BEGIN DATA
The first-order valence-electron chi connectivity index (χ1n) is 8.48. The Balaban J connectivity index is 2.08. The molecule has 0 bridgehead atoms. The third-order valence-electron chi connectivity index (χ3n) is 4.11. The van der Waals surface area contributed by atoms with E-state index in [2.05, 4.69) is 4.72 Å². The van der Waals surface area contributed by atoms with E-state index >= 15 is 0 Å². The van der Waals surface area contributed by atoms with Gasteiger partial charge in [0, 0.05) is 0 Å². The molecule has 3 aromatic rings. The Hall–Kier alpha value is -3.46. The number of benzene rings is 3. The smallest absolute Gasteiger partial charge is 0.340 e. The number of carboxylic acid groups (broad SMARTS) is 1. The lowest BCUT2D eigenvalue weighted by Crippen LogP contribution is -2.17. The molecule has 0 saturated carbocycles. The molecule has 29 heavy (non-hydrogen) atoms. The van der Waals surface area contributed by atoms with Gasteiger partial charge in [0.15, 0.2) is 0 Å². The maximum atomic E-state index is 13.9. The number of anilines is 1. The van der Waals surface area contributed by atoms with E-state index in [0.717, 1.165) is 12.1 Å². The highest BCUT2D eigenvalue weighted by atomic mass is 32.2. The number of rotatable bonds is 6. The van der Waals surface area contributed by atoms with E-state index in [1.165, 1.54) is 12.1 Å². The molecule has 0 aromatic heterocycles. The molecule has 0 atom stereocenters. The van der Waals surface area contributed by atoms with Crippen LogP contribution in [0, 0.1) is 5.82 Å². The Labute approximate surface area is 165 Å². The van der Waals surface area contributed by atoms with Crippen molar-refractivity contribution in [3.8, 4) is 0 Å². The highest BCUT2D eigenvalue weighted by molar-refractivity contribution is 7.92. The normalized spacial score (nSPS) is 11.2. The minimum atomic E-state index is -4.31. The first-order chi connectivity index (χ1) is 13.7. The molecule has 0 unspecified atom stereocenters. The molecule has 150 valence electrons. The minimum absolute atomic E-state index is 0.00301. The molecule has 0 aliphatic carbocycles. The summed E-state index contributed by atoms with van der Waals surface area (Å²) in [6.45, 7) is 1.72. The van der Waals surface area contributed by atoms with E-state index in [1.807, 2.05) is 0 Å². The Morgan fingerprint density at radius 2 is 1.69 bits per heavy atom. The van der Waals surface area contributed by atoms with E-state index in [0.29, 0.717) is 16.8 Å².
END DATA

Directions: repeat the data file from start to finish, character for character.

The first-order valence-electron chi connectivity index (χ1n) is 8.48. The Balaban J connectivity index is 2.08. The molecule has 0 bridgehead atoms. The third-order valence-electron chi connectivity index (χ3n) is 4.11. The van der Waals surface area contributed by atoms with E-state index in [2.05, 4.69) is 4.72 Å². The van der Waals surface area contributed by atoms with E-state index >= 15 is 0 Å². The van der Waals surface area contributed by atoms with Gasteiger partial charge in [0, 0.05) is 0 Å². The molecule has 3 aromatic rings. The Hall–Kier alpha value is -3.46. The number of benzene rings is 3. The smallest absolute Gasteiger partial charge is 0.340 e. The number of carboxylic acid groups (broad SMARTS) is 1. The lowest BCUT2D eigenvalue weighted by Crippen LogP contribution is -2.17. The molecule has 0 saturated carbocycles. The molecule has 29 heavy (non-hydrogen) atoms. The van der Waals surface area contributed by atoms with Gasteiger partial charge in [0.15, 0.2) is 0 Å². The maximum atomic E-state index is 13.9. The number of anilines is 1. The van der Waals surface area contributed by atoms with E-state index in [0.717, 1.165) is 12.1 Å². The highest BCUT2D eigenvalue weighted by atomic mass is 32.2. The number of rotatable bonds is 6. The van der Waals surface area contributed by atoms with E-state index in [1.165, 1.54) is 12.1 Å². The molecule has 0 aromatic heterocycles. The molecule has 0 atom stereocenters. The van der Waals surface area contributed by atoms with Crippen LogP contribution in [0, 0.1) is 5.82 Å². The Labute approximate surface area is 165 Å². The van der Waals surface area contributed by atoms with Crippen molar-refractivity contribution in [3.8, 4) is 0 Å². The highest BCUT2D eigenvalue weighted by molar-refractivity contribution is 7.92. The normalized spacial score (nSPS) is 11.2. The minimum atomic E-state index is -4.31. The first-order chi connectivity index (χ1) is 13.7. The molecule has 0 unspecified atom stereocenters. The molecule has 150 valence electrons. The minimum absolute atomic E-state index is 0.00301. The molecule has 0 aliphatic carbocycles. The summed E-state index contributed by atoms with van der Waals surface area (Å²) in [6.45, 7) is 1.72. The van der Waals surface area contributed by atoms with E-state index in [1.807, 2.05) is 0 Å². The Morgan fingerprint density at radius 2 is 1.69 bits per heavy atom. The van der Waals surface area contributed by atoms with E-state index in [0.29, 0.717) is 16.8 Å².